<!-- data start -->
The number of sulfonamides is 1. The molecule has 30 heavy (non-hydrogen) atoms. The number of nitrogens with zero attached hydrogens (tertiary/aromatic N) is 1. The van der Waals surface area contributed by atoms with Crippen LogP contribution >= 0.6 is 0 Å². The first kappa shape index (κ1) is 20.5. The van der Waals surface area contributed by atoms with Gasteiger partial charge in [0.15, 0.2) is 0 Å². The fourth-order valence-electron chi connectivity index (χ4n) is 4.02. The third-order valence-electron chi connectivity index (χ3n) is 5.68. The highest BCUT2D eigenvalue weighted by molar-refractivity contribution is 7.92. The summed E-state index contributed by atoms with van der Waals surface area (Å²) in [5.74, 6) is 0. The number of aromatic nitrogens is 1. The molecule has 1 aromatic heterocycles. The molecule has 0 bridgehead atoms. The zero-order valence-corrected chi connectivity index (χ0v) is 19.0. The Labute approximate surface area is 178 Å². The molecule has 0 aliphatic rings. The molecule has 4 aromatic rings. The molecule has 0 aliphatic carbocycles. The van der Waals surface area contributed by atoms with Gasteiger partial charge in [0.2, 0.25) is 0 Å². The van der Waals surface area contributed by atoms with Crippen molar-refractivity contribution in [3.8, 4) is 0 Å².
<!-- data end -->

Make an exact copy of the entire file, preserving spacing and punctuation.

The number of sulfonamides is 1. The molecule has 30 heavy (non-hydrogen) atoms. The number of nitrogens with zero attached hydrogens (tertiary/aromatic N) is 1. The van der Waals surface area contributed by atoms with Crippen LogP contribution >= 0.6 is 0 Å². The first kappa shape index (κ1) is 20.5. The van der Waals surface area contributed by atoms with Gasteiger partial charge in [0.15, 0.2) is 0 Å². The fourth-order valence-electron chi connectivity index (χ4n) is 4.02. The third-order valence-electron chi connectivity index (χ3n) is 5.68. The highest BCUT2D eigenvalue weighted by molar-refractivity contribution is 7.92. The summed E-state index contributed by atoms with van der Waals surface area (Å²) in [5.74, 6) is 0. The number of aromatic nitrogens is 1. The molecule has 1 aromatic heterocycles. The molecule has 0 bridgehead atoms. The zero-order valence-corrected chi connectivity index (χ0v) is 19.0. The Labute approximate surface area is 178 Å². The molecule has 0 aliphatic rings. The molecule has 4 aromatic rings. The molecule has 0 aliphatic carbocycles. The van der Waals surface area contributed by atoms with Gasteiger partial charge in [0.2, 0.25) is 0 Å². The van der Waals surface area contributed by atoms with Crippen molar-refractivity contribution in [3.8, 4) is 0 Å².